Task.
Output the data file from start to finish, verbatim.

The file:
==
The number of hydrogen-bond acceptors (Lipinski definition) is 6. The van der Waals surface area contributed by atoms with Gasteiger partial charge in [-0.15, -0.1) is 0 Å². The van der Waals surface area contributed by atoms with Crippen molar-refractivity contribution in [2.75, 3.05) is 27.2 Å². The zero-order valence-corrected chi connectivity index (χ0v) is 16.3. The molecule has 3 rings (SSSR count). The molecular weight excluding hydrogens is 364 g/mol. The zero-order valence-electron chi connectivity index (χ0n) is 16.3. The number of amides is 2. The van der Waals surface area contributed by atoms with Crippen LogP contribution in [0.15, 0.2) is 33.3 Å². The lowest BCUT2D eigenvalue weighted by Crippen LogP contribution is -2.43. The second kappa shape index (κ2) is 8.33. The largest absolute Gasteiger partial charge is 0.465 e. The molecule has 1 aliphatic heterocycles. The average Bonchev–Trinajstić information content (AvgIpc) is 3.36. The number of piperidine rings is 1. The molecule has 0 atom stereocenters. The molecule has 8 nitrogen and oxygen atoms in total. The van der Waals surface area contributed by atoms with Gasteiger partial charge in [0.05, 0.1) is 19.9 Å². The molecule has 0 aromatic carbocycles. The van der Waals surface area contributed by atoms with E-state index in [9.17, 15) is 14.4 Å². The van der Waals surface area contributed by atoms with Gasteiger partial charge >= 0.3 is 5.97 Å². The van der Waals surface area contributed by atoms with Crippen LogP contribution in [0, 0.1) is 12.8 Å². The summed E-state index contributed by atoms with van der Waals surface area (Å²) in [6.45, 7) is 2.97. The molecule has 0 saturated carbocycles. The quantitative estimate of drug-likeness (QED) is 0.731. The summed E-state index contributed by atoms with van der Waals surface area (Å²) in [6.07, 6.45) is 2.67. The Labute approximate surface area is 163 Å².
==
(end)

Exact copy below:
The number of hydrogen-bond acceptors (Lipinski definition) is 6. The van der Waals surface area contributed by atoms with Gasteiger partial charge in [-0.15, -0.1) is 0 Å². The van der Waals surface area contributed by atoms with Crippen molar-refractivity contribution in [2.75, 3.05) is 27.2 Å². The zero-order valence-corrected chi connectivity index (χ0v) is 16.3. The molecule has 3 rings (SSSR count). The molecular weight excluding hydrogens is 364 g/mol. The zero-order valence-electron chi connectivity index (χ0n) is 16.3. The number of amides is 2. The van der Waals surface area contributed by atoms with Crippen LogP contribution in [0.15, 0.2) is 33.3 Å². The lowest BCUT2D eigenvalue weighted by Crippen LogP contribution is -2.43. The second kappa shape index (κ2) is 8.33. The largest absolute Gasteiger partial charge is 0.465 e. The molecule has 1 aliphatic heterocycles. The average Bonchev–Trinajstić information content (AvgIpc) is 3.36. The number of piperidine rings is 1. The molecule has 0 atom stereocenters. The molecule has 8 nitrogen and oxygen atoms in total. The van der Waals surface area contributed by atoms with Gasteiger partial charge in [0.05, 0.1) is 19.9 Å². The molecule has 0 aromatic carbocycles. The van der Waals surface area contributed by atoms with E-state index in [9.17, 15) is 14.4 Å². The van der Waals surface area contributed by atoms with Gasteiger partial charge >= 0.3 is 5.97 Å². The van der Waals surface area contributed by atoms with Crippen LogP contribution in [0, 0.1) is 12.8 Å². The summed E-state index contributed by atoms with van der Waals surface area (Å²) in [6.45, 7) is 2.97. The molecule has 0 saturated carbocycles. The quantitative estimate of drug-likeness (QED) is 0.731. The summed E-state index contributed by atoms with van der Waals surface area (Å²) in [6.07, 6.45) is 2.67. The Labute approximate surface area is 163 Å².